Cultivation and genomic analysis of Candidatus Nitrosocaldus islandicus, a novel obligately thermophilic ammonia-oxidizing Thaumarchaeon
Christopher J. Sedlacek,
Rasmus H. Kirkegaard,
José R. de la Torre,
Posted 15 Dec 2017
bioRxiv DOI: 10.1101/235028 (published DOI: 10.3389/fmicb.2018.00193)
Posted 15 Dec 2017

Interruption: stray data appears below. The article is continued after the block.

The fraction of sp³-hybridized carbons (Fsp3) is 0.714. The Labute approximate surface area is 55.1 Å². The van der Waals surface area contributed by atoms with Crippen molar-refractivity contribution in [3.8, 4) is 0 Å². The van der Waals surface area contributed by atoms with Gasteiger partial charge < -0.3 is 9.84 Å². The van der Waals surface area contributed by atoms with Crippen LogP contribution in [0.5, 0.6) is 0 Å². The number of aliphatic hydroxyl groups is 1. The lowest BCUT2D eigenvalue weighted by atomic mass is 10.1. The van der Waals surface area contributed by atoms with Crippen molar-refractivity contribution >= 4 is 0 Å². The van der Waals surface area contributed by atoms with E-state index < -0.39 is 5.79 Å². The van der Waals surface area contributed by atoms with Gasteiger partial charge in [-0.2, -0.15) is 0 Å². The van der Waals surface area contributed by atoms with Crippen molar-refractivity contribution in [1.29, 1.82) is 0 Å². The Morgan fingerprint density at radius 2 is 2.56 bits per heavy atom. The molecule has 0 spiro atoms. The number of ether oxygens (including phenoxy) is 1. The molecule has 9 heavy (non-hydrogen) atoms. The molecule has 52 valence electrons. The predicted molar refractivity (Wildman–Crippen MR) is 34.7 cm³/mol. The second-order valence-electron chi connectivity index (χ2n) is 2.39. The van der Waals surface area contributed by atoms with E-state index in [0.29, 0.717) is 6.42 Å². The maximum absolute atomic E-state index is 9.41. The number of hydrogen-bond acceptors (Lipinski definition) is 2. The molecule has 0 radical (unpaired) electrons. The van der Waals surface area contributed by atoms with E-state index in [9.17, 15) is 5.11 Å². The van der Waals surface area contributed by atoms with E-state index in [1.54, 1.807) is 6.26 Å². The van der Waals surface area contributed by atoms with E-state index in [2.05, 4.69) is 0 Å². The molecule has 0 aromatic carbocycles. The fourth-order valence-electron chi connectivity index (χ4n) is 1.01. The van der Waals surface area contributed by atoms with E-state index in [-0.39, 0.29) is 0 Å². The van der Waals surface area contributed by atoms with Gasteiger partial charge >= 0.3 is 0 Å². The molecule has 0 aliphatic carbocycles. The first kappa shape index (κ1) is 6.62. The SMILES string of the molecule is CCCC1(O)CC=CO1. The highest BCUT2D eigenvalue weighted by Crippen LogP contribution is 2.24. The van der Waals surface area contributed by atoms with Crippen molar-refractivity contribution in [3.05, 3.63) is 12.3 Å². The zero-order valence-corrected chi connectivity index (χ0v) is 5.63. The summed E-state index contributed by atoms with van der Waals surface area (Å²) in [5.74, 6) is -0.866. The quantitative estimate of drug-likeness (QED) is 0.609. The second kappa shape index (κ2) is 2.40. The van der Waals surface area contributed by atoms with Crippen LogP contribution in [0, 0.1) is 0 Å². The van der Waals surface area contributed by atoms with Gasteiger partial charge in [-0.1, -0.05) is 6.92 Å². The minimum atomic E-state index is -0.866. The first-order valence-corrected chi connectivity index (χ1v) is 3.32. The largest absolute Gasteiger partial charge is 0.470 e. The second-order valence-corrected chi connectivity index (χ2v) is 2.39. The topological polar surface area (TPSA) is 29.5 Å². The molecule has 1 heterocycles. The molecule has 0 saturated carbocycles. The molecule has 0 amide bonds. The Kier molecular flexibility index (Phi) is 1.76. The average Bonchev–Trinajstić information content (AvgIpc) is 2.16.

Ammonia-oxidizing archaea (AOA) within the phylum Thaumarchaea are the only known aerobic ammonia oxidizers in geothermal environments. Although molecular data indicate the presence of phylogenetically diverse AOA from the Nitrosocaldus clade, group 1.1b and group 1.1a Thaumarchaea in terrestrial high-temperature habitats, only one enrichment culture of an AOA thriving above 50 C has been reported and functionally analyzed. In this study, we physiologically and genomically characterized a novel Thaumarchaeon from the deep-branching Nitrosocaldaceae family of which we have obtained a high (~85 %) enrichment from biofilm of an Icelandic hot spring (73 C). This AOA, which we provisionally refer to as 'Candidatus Nitrosocaldus islandicus', is an obligately thermophilic, aerobic chemolithoautotrophic ammonia oxidizer, which stoichiometrically converts ammonia to nitrite at temperatures between 50 C and 70 C. Ca. N. islandicus encodes the expected repertoire of enzymes proposed to be required for archaeal ammonia oxidation, but unexpectedly lacks a nirK gene and also possesses no identifiable other enzyme for nitric oxide (NO) generation. Nevertheless, ammonia oxidation by this AOA appears to be NO-dependent as Ca. N. islandicus is, like all other tested AOA, inhibited by the addition of an NO scavenger. Furthermore, comparative genomics revealed that Ca. N. islandicus has the potential for aromatic amino acid fermentation as its genome encodes an indolepyruvate oxidoreductase (iorAB) as well as a type 3b hydrogenase, which are not present in any other sequenced AOA. A further surprising genomic feature of this thermophilic ammonia oxidizer is the absence of DNA polymerase D genes - one of the predominant replicative DNA polymerases in all other ammonia-oxidizing Thaumarchaea. Collectively, our findings suggest that metabolic versatility and DNA replication might differ substantially between obligately thermophilic and other AOA.
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